Recession over? NBER says not yet….

Jeff Frankel NBER Recession dating committee member declared in his blog that recession is over in US on 5 Apr 2010. As expected, there was a huge build up that NBER would soon declare recession is over. Robert Hall, Chairman of the committee also declared recession is over in this interview on the same day.

However, NBER in its recent statement said not yet. It is early days still:

The committee reviewed the most recent data for all indicators relevant to the determination of a possible date of the trough in economic activity marking the end of the recession that began in December 2007. The trough date would identify the end of contraction and the beginning of expansion. Although most indicators have turned up, the committee decided that the determination of the trough date on the basis of current data would be premature. Many indicators are quite preliminary at this time and will be revised in coming months. The committee acts only on the basis of actual indicators and does not rely on forecasts in making its determination of the dates of peaks and troughs in economic activity.

Two of the committee members, Jeff Frankel and Robert Gordon speak on the same:

Frankel answers questions via nice FAQs (lots of links as well):

Q: What importance should individual investors, workers and consumers attach to this announcement by the NBER?

A:  Probably none.

Q:  Why would the Business Cycle Dating Committee put out such a statement, if it was a non-event?

A:   The press was bound to find out that there had been an in-person meeting (as it did), and so the confusion created by issuing the statement was probably less than the confusion that would have been created by remaining mysteriously silent.

Q:  Is this the first time the Committee has issued a statement to say that it hasn’t reached a decision?   Shouldn’t it be interpreted as suggesting that we are still in the recession?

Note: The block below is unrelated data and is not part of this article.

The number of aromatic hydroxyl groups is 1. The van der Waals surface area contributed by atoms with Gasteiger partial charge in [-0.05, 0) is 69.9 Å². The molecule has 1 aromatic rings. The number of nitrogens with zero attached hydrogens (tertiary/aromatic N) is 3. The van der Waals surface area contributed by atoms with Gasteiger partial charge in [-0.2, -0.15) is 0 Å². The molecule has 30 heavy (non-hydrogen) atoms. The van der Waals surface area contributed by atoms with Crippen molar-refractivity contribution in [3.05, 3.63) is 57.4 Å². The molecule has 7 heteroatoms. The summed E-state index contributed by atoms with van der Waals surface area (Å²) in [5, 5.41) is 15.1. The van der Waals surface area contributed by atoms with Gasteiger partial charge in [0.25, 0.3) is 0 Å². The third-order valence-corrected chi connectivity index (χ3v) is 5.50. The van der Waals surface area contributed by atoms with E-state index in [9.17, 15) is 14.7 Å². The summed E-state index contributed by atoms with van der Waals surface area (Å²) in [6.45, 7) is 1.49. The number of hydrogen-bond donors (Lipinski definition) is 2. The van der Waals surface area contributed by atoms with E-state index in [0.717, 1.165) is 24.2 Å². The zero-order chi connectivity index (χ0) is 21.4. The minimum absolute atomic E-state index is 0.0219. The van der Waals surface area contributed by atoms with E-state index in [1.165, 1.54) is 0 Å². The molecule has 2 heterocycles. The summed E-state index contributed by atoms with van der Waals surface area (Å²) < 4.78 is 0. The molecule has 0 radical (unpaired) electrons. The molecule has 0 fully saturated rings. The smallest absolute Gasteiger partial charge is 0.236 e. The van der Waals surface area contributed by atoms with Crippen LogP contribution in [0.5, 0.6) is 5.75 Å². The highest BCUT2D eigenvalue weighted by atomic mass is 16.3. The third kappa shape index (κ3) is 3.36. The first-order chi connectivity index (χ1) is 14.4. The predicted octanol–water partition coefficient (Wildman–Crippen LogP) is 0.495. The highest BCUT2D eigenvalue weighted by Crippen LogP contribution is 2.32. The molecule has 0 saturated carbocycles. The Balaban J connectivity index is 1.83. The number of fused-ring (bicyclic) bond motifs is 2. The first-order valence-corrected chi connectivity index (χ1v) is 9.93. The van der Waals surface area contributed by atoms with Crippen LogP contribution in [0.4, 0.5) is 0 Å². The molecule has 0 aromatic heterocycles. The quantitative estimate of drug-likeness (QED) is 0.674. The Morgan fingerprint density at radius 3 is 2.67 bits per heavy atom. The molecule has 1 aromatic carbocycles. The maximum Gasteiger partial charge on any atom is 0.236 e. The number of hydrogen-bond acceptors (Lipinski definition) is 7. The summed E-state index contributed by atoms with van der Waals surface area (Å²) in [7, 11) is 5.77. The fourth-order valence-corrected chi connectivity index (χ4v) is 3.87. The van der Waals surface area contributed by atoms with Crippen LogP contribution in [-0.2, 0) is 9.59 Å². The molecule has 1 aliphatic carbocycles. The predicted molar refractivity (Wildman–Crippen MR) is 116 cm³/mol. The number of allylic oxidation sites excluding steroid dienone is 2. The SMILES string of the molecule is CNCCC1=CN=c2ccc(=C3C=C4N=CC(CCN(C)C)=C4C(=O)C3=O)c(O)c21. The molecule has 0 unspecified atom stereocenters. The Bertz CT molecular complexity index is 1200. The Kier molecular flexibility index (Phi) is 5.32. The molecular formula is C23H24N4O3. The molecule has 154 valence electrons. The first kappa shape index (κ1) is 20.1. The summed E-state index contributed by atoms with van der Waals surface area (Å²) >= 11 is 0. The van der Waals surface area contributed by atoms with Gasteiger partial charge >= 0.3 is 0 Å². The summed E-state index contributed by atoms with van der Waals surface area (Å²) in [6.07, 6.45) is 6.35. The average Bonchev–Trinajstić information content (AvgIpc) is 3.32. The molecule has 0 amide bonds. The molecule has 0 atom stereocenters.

A:   No, and no.

Read the whole thing. He points to Robert Gordon’s dissent note as well. WSJ Blog also has a post from Gordon.

How to look at all this dissent business?

Q:    Obviously you expressed in the Committee meeting last Thursday your view that the recession was probably over and others expressed their views that it wasn’t?

A:    We have a standing rule not to characterize the views or remarks of others in our deliberations.    And in this case I also am not describing anything I said in the meeting. 

Q:     But there is a glaring difference between your views, particularly as expressed in your blogpost of April 5, which was widely reported,  and the Committee’s public statement that it was too soon to call an end to the recession.   Obviously there is a big gap between you and the majority of the Committee.

A:     I can see how it looks that way, but there is not necessarily a gap anywhere near as large as you think.   The decision is a matter of probabilities.    There is, as always, a chance – greater than 1% –  that the economy could go into a steep nose dive tomorrow.    In that hypothetical and unlikely event, the Committee would have to decide whether the new downturn counted as a second recession, or whether it should be considered part of the recession of 2007-09.  In the latter case, we would have made a mistake if we had  already declared a trough in 2009.    We would have to retract the trough statement.      This is an excellent argument for waiting until we can answer that hypothetical question more definitively.  It is an argument I am comfortable with. 

Q:  Would it be so bad if the Committee had to revise the date of the trough after the fact?

A:  We have never done it before.   We explain ad infinitum that the role of the committee is to be definitive, not to be first, in calling turning points.  Thus our raison d’etre would be undermined, a bit, if we got into the habit of revising dates after the fact.

Q:   Another member of the Committee, Robert Gordon, is willing to say on the record that he disagrees strongly with the Committee’s decision to wait.  In fact he has now posted a dissenting statement.

A:  Yes.  But I am not willing to say the same.

Q: Yet you went public before he did, with your view that the recession was probably over.

A: I have a blog.

Interesting. Each member is free to express his views. The committee decision could be different from the members outlook.

On reading I realised, it is designed much like Monetary Policy Committee (I don’t know but it could be that MPC is designed like the NBER committees as NBER is much older). In Alan Blinder’s classification, it is Individualistic committee like Bank of England MPC. Each member can freely express his views. Though I don’t think there is any voting in NBER committee to arrive at a consensus.

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